7 Fascinating Things You Probably Didn’t Know About Sleep

young cheering woman running with colorful balloons on mountain peak

1. Millennials Tend to Dream in Color

Believe it or not, there was a point in history when not many people dreamt in color, but today’s generation regularly dreams in color, while the elderly report dreaming in black and white more frequently. Contemporary studies on dreaming indicate that television has played a major role in the way we dream. In fact, statistical data reveals that only 12 percent of people dream in black and white, and that prior to the innovation of color television, it was more like 75 percent.

Sleeping in bed

2. The Anomaly of the Hypnic Jerk

If you’ve ever felt like you were falling in a dream, only to be woken up by the twitching of one of your limbs, or by involuntarily motion, what you experienced was no extraordinary phenomenon. Rather, it’s just what is known as a hypnic jerk. This is an anomaly experienced by over half of the population, though there is little explanation as to what causes it.

Peaceful newborn baby lying on a bed sleeping

3. Newborns Sleep Up to 18 Hours a Day…

Newborn babies live on erratic schedules for the simple fact that their bodies haven’t yet acquired a circadian rhythm, or in other words. What that means is that babies, unlike adults, don’t really have an internal clock regulating their eating and sleeping. But the hours that a baby sleeps are not necessarily sequential, and in some cases, a baby may just sleep for a few minutes or hours at a time.

Portrait of an exhausted mother taking a nap while holding her newborn baby at home

4. …But Their Parents Certainly Don’t

Ironic, isn’t it? Studies indicate that 10 percent of parents with newborns only fit in around 2 hours of sleep each night, and that more than half of all parents with children under 2 fit in less than 4 hours of sleep each night. In the long run, this accounts for an average of about six months’ worth of sleep lost!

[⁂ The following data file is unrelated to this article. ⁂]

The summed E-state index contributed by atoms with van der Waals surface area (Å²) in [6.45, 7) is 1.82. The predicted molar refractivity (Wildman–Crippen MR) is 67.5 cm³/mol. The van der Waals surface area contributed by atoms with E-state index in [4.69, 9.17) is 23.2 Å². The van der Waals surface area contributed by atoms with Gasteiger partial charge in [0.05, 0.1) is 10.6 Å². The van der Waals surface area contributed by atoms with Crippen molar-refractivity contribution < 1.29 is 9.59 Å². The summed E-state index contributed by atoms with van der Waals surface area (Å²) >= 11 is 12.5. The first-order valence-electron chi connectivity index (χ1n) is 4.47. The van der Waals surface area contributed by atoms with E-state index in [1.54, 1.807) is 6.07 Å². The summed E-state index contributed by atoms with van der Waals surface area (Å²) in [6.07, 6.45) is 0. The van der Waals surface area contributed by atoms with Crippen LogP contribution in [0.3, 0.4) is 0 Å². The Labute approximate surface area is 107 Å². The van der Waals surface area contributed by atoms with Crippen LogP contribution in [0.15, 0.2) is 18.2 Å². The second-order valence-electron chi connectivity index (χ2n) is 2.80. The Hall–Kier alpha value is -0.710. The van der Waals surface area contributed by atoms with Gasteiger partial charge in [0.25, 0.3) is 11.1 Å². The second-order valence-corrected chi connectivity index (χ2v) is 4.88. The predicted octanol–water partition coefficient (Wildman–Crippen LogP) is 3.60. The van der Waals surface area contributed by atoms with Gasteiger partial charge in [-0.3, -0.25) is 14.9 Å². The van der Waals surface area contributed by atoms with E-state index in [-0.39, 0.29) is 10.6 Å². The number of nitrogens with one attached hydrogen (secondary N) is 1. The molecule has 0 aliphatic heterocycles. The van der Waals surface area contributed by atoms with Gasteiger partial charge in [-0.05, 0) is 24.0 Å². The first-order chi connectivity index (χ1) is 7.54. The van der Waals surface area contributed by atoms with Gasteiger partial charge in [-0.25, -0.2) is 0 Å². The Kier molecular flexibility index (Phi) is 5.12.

Woman programming temperature inside home

5. Temperature Affects the Way You Sleep

This may seem like a no-brainer, but there’s an actual science to this. The ideal temperature to sleep in is between 60 and 67 degrees Fahrenheit. As your body prepares itself for sleep, your temperature decreases, and maintaining this room temperature is the best for easing the process. If you want to guarantee that you’re waking up on the right side of the bed each morning, this temperature adjustment is necessary.

man sitting on the bed with woman on the back

6. Sleep Deprivation Kills Your Libido, and Not Just Because You’re Tired

In addition to lowering levels of testosterone in both sexes, studies indicate that there’s a correlation between erectile dysfunction in men or genital arousal (or lack thereof) in women and sleep deprivation. If it weren’t already apparent, there’s also a connection between sleep deprivation and depression – and this too has a significant impact on your libido.

Young woman lying on couch and sleeping at home. Casual style in

7. You’re Dreaming More Often Than You Think

Our dreams can tell us a lot about ourselves and our minds’ inner workings, but unfortunately a large majority of us don’t remember up to 90 percent of our dreams. This may be due in part to norepinephrine – the hormone that regulates memory retrieval – being inactive during periods of sleep and dreaming.

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